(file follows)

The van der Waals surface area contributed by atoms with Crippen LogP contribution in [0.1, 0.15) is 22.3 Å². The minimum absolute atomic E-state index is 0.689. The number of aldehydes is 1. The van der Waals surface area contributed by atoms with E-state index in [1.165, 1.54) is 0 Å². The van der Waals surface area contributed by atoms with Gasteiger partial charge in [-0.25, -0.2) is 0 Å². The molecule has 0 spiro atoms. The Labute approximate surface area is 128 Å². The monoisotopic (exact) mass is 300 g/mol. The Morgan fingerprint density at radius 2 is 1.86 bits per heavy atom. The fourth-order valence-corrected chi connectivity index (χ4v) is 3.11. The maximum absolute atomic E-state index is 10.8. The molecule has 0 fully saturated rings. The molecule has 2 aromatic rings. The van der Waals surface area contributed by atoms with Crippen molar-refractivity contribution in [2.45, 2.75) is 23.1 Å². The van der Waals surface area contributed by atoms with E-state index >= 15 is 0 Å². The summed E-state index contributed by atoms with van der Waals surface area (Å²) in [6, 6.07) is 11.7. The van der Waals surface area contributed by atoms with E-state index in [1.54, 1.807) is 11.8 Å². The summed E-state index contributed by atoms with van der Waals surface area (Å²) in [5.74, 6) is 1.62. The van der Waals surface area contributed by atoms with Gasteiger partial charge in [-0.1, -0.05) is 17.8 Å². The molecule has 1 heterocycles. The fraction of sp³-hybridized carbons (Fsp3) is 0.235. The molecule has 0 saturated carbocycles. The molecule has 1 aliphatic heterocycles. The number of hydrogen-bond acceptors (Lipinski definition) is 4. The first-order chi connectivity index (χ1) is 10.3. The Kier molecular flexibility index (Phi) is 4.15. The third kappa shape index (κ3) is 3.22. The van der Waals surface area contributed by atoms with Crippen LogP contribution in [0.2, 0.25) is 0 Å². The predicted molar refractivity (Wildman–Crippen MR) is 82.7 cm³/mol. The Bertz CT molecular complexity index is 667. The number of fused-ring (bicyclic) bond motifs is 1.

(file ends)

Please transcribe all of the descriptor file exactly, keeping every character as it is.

The van der Waals surface area contributed by atoms with Crippen LogP contribution in [0.1, 0.15) is 22.3 Å². The minimum absolute atomic E-state index is 0.689. The number of aldehydes is 1. The van der Waals surface area contributed by atoms with E-state index in [1.165, 1.54) is 0 Å². The van der Waals surface area contributed by atoms with Gasteiger partial charge in [-0.25, -0.2) is 0 Å². The molecule has 0 spiro atoms. The Labute approximate surface area is 128 Å². The monoisotopic (exact) mass is 300 g/mol. The Morgan fingerprint density at radius 2 is 1.86 bits per heavy atom. The fourth-order valence-corrected chi connectivity index (χ4v) is 3.11. The maximum absolute atomic E-state index is 10.8. The molecule has 0 fully saturated rings. The molecule has 2 aromatic rings. The van der Waals surface area contributed by atoms with Crippen molar-refractivity contribution in [2.45, 2.75) is 23.1 Å². The van der Waals surface area contributed by atoms with E-state index >= 15 is 0 Å². The summed E-state index contributed by atoms with van der Waals surface area (Å²) in [6, 6.07) is 11.7. The van der Waals surface area contributed by atoms with E-state index in [1.54, 1.807) is 11.8 Å². The summed E-state index contributed by atoms with van der Waals surface area (Å²) in [5.74, 6) is 1.62. The van der Waals surface area contributed by atoms with Gasteiger partial charge in [-0.1, -0.05) is 17.8 Å². The molecule has 1 heterocycles. The fraction of sp³-hybridized carbons (Fsp3) is 0.235. The molecule has 0 saturated carbocycles. The molecule has 1 aliphatic heterocycles. The number of hydrogen-bond acceptors (Lipinski definition) is 4. The first-order chi connectivity index (χ1) is 10.3. The Kier molecular flexibility index (Phi) is 4.15. The third kappa shape index (κ3) is 3.22. The van der Waals surface area contributed by atoms with Crippen LogP contribution in [0.2, 0.25) is 0 Å². The predicted molar refractivity (Wildman–Crippen MR) is 82.7 cm³/mol. The Bertz CT molecular complexity index is 667. The number of fused-ring (bicyclic) bond motifs is 1.